MBTA: Without New Funding, Expect More Frozen Delays

By Sarah Birnbaum

Apr. 13, 2011

The MBTA's Green Line stop at Longwood Medical Center is seen during the Jan. 11, 2011 blizzard. (lennartluxlucis/Flickr)

BOSTON — Back in February, a train going from Boston to Worcester broke down on the tracks during the evening commute. A trip that should have taken less than an hour and a half lasted for four hours. 

On Tuesday, the Massachusetts Bay Transportation Authority and the company that runs its commuter rail service were grilled on that and on the hundreds of other delays that plagued the system in recent months. 

They said causes included frozen railroad switches and above all, an aging train fleet. 

Massachusetts Transportation Secretary Jeff Mullan says the MBTA is taking steps to improve service, investing millions of dollars in equipment upgrades and purchasing 20 new trains.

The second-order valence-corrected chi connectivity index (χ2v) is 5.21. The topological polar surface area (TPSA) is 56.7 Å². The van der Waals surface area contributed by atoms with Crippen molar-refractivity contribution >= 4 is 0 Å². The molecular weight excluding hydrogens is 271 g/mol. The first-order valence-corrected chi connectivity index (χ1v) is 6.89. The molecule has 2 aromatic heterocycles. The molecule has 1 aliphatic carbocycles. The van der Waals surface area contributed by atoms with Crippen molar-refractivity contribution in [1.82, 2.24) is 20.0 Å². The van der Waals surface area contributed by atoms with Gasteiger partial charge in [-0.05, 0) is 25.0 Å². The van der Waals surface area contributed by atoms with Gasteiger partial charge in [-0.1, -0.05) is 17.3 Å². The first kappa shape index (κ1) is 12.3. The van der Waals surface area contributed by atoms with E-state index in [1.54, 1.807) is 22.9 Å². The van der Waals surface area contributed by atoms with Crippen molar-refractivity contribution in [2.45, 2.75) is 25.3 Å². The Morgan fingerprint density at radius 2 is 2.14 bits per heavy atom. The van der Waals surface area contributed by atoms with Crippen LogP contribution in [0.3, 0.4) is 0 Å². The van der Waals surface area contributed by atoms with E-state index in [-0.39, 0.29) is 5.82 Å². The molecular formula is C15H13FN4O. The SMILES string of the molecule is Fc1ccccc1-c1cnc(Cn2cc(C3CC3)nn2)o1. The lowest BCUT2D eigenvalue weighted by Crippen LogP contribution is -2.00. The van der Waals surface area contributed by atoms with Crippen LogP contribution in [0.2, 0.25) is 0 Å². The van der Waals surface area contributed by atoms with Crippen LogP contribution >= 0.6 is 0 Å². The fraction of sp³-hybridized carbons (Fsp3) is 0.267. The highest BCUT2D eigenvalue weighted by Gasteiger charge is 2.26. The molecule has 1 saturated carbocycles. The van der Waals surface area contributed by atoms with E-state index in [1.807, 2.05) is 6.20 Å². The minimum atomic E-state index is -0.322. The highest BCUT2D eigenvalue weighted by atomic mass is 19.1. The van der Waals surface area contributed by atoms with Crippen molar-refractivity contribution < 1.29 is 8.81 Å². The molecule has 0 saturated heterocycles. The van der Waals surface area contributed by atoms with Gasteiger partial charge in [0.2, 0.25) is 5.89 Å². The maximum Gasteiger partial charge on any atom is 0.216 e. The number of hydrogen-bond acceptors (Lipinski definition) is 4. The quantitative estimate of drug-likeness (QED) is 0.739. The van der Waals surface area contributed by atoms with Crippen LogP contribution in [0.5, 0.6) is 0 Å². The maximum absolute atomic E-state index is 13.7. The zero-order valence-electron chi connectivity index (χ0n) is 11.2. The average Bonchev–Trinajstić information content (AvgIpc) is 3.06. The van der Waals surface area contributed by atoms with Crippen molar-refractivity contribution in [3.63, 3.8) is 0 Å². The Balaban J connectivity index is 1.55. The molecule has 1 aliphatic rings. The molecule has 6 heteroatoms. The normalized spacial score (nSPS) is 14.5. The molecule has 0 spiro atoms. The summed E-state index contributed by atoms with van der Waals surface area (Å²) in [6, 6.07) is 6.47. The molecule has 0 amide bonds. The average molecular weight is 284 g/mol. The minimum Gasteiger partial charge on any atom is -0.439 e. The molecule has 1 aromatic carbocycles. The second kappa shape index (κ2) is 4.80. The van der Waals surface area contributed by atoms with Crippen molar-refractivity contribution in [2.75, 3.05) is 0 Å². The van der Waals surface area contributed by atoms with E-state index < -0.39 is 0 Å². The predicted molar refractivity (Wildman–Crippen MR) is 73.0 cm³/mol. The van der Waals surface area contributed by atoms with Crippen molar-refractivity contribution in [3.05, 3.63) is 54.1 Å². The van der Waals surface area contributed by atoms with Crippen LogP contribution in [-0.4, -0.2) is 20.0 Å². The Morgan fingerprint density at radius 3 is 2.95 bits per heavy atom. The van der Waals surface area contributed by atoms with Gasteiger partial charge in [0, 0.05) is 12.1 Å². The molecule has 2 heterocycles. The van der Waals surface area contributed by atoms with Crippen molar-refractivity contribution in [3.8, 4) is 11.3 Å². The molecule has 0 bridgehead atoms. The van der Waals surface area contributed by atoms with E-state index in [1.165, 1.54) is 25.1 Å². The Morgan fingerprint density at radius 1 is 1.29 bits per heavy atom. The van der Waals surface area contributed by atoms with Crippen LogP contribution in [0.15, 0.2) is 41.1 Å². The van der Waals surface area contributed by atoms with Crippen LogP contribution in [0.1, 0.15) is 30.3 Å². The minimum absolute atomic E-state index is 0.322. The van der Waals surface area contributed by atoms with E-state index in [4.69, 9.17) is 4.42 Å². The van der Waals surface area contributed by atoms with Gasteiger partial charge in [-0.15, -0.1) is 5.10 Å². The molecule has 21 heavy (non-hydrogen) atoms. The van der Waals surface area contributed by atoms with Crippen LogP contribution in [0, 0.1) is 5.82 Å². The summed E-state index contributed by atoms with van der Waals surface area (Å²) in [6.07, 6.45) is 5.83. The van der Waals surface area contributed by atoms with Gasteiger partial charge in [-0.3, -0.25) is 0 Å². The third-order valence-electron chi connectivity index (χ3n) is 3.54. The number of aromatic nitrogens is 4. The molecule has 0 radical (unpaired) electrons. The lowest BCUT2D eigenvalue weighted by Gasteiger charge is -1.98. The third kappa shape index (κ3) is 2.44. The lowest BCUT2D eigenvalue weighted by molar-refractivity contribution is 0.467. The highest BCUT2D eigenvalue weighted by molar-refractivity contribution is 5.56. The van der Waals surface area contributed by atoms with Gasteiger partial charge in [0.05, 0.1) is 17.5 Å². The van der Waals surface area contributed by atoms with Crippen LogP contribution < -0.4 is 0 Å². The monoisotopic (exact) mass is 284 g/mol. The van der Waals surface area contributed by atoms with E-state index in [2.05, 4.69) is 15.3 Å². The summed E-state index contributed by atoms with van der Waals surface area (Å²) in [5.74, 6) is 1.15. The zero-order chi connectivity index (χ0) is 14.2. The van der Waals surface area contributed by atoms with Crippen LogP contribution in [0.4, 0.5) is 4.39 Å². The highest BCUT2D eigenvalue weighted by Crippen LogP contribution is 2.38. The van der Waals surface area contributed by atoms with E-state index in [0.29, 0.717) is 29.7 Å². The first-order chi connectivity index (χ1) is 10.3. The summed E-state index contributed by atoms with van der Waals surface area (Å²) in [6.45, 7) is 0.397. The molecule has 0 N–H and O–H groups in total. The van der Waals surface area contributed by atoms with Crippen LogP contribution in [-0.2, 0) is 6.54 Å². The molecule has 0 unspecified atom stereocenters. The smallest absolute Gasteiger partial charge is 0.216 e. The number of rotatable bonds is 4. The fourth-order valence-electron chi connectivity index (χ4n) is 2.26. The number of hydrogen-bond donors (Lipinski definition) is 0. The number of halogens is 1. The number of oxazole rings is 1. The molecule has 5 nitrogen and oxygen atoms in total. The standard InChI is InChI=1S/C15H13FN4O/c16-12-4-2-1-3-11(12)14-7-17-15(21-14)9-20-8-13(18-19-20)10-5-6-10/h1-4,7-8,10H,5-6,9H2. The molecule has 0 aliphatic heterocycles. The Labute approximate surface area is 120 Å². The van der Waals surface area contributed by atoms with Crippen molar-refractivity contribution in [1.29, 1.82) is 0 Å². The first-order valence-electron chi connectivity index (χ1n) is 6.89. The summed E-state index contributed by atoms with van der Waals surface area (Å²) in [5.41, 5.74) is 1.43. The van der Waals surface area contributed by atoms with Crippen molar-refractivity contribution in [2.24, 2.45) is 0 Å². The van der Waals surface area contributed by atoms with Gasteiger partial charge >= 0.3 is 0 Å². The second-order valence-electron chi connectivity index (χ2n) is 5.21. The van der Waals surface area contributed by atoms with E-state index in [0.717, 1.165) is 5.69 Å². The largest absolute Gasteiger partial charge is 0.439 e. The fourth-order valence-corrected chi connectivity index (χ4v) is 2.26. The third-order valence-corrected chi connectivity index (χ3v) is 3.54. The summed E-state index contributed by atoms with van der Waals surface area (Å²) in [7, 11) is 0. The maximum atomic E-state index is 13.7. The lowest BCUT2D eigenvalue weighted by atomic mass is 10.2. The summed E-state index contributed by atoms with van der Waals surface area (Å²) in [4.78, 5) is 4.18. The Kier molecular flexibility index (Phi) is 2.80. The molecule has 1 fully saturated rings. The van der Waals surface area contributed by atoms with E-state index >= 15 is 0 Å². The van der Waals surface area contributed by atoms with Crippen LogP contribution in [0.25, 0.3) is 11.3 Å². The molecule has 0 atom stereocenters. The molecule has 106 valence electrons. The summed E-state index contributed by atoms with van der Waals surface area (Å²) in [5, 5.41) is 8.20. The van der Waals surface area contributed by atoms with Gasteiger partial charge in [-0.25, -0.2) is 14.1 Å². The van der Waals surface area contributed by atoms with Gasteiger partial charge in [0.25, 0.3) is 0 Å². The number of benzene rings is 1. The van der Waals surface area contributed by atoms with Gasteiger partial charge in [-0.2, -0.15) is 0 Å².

“We are continuing our efforts that began over two years ago to make critical long delayed investments in new infrastructure that have been neglected for over a decade,” Mullan said.  

Still, Mullan says there’s a chronic problem: “Mr. Chairman, we don’t have enough money,” Mullan said. 
MBTA officials estimate that they need about $250 million dollars more every year to make critical repairs. Until then, they say, many necessary upgrades will continue to go unfunded.

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